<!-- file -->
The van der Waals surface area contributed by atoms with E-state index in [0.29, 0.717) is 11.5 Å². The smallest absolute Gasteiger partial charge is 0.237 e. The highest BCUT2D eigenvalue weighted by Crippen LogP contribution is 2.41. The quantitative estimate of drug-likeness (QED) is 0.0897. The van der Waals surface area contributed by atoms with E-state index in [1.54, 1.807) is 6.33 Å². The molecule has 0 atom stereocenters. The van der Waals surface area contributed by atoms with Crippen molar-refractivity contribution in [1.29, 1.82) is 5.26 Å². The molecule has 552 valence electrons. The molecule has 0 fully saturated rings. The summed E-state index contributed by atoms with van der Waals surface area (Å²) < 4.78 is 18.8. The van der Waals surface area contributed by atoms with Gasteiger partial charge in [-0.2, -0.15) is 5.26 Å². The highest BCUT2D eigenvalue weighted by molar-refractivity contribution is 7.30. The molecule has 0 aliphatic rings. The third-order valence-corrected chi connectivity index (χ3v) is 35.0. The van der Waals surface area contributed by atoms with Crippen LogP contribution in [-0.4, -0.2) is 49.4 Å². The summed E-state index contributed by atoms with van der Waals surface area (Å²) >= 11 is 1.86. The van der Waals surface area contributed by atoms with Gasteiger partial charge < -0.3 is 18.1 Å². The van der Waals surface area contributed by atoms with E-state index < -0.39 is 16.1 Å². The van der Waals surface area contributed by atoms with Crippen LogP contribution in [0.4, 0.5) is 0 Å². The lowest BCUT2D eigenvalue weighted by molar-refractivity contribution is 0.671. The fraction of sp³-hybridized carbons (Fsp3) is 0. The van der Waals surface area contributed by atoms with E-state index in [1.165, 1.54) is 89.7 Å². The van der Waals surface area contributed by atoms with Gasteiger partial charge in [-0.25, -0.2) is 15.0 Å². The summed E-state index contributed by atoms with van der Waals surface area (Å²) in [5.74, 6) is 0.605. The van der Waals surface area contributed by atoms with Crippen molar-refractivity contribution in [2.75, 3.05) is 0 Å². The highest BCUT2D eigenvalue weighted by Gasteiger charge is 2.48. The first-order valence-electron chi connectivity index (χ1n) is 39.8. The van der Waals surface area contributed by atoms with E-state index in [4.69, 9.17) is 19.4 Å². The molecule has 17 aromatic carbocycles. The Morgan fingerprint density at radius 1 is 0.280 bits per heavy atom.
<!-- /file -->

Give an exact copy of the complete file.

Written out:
The van der Waals surface area contributed by atoms with E-state index in [0.29, 0.717) is 11.5 Å². The smallest absolute Gasteiger partial charge is 0.237 e. The highest BCUT2D eigenvalue weighted by Crippen LogP contribution is 2.41. The quantitative estimate of drug-likeness (QED) is 0.0897. The van der Waals surface area contributed by atoms with E-state index in [1.54, 1.807) is 6.33 Å². The molecule has 0 atom stereocenters. The van der Waals surface area contributed by atoms with Crippen molar-refractivity contribution in [1.29, 1.82) is 5.26 Å². The molecule has 552 valence electrons. The molecule has 0 fully saturated rings. The summed E-state index contributed by atoms with van der Waals surface area (Å²) < 4.78 is 18.8. The van der Waals surface area contributed by atoms with Gasteiger partial charge in [-0.2, -0.15) is 5.26 Å². The highest BCUT2D eigenvalue weighted by molar-refractivity contribution is 7.30. The molecule has 0 aliphatic rings. The third-order valence-corrected chi connectivity index (χ3v) is 35.0. The van der Waals surface area contributed by atoms with Crippen LogP contribution in [-0.4, -0.2) is 49.4 Å². The summed E-state index contributed by atoms with van der Waals surface area (Å²) >= 11 is 1.86. The van der Waals surface area contributed by atoms with Gasteiger partial charge < -0.3 is 18.1 Å². The van der Waals surface area contributed by atoms with E-state index < -0.39 is 16.1 Å². The van der Waals surface area contributed by atoms with Crippen LogP contribution in [0.4, 0.5) is 0 Å². The lowest BCUT2D eigenvalue weighted by molar-refractivity contribution is 0.671. The fraction of sp³-hybridized carbons (Fsp3) is 0. The van der Waals surface area contributed by atoms with E-state index in [1.165, 1.54) is 89.7 Å². The van der Waals surface area contributed by atoms with Gasteiger partial charge in [-0.25, -0.2) is 15.0 Å². The summed E-state index contributed by atoms with van der Waals surface area (Å²) in [5.74, 6) is 0.605. The van der Waals surface area contributed by atoms with Crippen molar-refractivity contribution in [2.75, 3.05) is 0 Å². The highest BCUT2D eigenvalue weighted by Gasteiger charge is 2.48. The first-order valence-electron chi connectivity index (χ1n) is 39.8. The van der Waals surface area contributed by atoms with E-state index in [4.69, 9.17) is 19.4 Å². The molecule has 17 aromatic carbocycles. The Morgan fingerprint density at radius 1 is 0.280 bits per heavy atom.